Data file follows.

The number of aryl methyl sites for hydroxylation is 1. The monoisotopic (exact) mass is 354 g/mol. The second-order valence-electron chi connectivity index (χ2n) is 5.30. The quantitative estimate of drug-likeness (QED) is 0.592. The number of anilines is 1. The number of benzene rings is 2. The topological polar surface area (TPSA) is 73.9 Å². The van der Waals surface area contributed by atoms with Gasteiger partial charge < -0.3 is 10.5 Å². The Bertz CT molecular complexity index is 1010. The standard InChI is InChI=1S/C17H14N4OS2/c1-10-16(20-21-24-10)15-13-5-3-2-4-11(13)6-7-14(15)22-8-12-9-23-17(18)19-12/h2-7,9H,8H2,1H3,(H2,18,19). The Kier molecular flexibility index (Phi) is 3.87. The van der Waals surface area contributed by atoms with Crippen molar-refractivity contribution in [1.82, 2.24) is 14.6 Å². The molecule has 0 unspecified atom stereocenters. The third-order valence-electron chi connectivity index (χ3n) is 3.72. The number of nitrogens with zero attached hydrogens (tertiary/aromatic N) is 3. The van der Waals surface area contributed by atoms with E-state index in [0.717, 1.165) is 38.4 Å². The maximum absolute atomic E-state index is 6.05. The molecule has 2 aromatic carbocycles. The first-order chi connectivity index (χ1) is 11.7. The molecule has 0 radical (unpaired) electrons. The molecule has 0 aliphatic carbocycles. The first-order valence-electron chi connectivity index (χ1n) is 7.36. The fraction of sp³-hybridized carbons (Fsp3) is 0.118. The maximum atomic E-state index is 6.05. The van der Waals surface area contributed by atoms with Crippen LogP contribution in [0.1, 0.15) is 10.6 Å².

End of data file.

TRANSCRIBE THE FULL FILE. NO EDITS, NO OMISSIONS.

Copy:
The number of aryl methyl sites for hydroxylation is 1. The monoisotopic (exact) mass is 354 g/mol. The second-order valence-electron chi connectivity index (χ2n) is 5.30. The quantitative estimate of drug-likeness (QED) is 0.592. The number of anilines is 1. The number of benzene rings is 2. The topological polar surface area (TPSA) is 73.9 Å². The van der Waals surface area contributed by atoms with Gasteiger partial charge < -0.3 is 10.5 Å². The Bertz CT molecular complexity index is 1010. The standard InChI is InChI=1S/C17H14N4OS2/c1-10-16(20-21-24-10)15-13-5-3-2-4-11(13)6-7-14(15)22-8-12-9-23-17(18)19-12/h2-7,9H,8H2,1H3,(H2,18,19). The Kier molecular flexibility index (Phi) is 3.87. The van der Waals surface area contributed by atoms with Crippen molar-refractivity contribution in [1.82, 2.24) is 14.6 Å². The molecule has 0 unspecified atom stereocenters. The third-order valence-electron chi connectivity index (χ3n) is 3.72. The number of nitrogens with zero attached hydrogens (tertiary/aromatic N) is 3. The van der Waals surface area contributed by atoms with E-state index in [0.717, 1.165) is 38.4 Å². The maximum absolute atomic E-state index is 6.05. The molecule has 2 aromatic carbocycles. The first-order chi connectivity index (χ1) is 11.7. The molecule has 0 radical (unpaired) electrons. The molecule has 0 aliphatic carbocycles. The first-order valence-electron chi connectivity index (χ1n) is 7.36. The fraction of sp³-hybridized carbons (Fsp3) is 0.118. The maximum atomic E-state index is 6.05. The van der Waals surface area contributed by atoms with Crippen LogP contribution in [0.1, 0.15) is 10.6 Å².